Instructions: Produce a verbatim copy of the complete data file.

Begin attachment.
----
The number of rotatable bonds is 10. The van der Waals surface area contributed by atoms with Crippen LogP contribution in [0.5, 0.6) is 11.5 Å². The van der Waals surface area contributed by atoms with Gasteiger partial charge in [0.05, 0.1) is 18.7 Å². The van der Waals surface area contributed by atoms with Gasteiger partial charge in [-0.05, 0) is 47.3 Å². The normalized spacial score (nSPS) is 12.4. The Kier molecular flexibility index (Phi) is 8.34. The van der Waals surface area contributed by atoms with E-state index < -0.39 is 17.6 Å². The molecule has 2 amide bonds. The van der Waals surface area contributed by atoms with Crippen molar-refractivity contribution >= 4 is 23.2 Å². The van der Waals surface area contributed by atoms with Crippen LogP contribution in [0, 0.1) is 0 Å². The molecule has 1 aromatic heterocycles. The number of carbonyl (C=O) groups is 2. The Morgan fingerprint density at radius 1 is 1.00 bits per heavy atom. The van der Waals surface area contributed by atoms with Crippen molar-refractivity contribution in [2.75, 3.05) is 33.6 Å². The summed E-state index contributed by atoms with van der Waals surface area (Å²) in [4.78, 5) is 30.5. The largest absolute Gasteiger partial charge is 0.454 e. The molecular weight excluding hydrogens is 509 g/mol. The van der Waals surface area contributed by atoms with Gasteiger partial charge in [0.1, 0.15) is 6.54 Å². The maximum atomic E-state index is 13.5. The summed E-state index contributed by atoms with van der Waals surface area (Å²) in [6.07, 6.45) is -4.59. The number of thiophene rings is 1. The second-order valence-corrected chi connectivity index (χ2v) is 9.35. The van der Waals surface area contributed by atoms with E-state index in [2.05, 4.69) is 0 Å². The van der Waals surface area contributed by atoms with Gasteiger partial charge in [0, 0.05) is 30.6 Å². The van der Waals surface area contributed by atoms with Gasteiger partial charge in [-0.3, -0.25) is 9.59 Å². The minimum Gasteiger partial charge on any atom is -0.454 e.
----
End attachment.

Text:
The number of rotatable bonds is 10. The van der Waals surface area contributed by atoms with Crippen LogP contribution in [0.5, 0.6) is 11.5 Å². The van der Waals surface area contributed by atoms with Gasteiger partial charge in [0.05, 0.1) is 18.7 Å². The van der Waals surface area contributed by atoms with Gasteiger partial charge in [-0.05, 0) is 47.3 Å². The normalized spacial score (nSPS) is 12.4. The Kier molecular flexibility index (Phi) is 8.34. The van der Waals surface area contributed by atoms with E-state index < -0.39 is 17.6 Å². The molecule has 2 amide bonds. The van der Waals surface area contributed by atoms with Crippen molar-refractivity contribution >= 4 is 23.2 Å². The van der Waals surface area contributed by atoms with Crippen LogP contribution in [0, 0.1) is 0 Å². The molecule has 1 aromatic heterocycles. The number of carbonyl (C=O) groups is 2. The Morgan fingerprint density at radius 1 is 1.00 bits per heavy atom. The van der Waals surface area contributed by atoms with Crippen molar-refractivity contribution in [2.75, 3.05) is 33.6 Å². The summed E-state index contributed by atoms with van der Waals surface area (Å²) in [4.78, 5) is 30.5. The largest absolute Gasteiger partial charge is 0.454 e. The molecular weight excluding hydrogens is 509 g/mol. The van der Waals surface area contributed by atoms with Gasteiger partial charge in [0.1, 0.15) is 6.54 Å². The maximum atomic E-state index is 13.5. The summed E-state index contributed by atoms with van der Waals surface area (Å²) in [6.07, 6.45) is -4.59. The number of thiophene rings is 1. The second-order valence-corrected chi connectivity index (χ2v) is 9.35. The van der Waals surface area contributed by atoms with E-state index in [2.05, 4.69) is 0 Å². The van der Waals surface area contributed by atoms with Gasteiger partial charge in [0, 0.05) is 30.6 Å². The van der Waals surface area contributed by atoms with Gasteiger partial charge in [-0.3, -0.25) is 9.59 Å². The minimum Gasteiger partial charge on any atom is -0.454 e.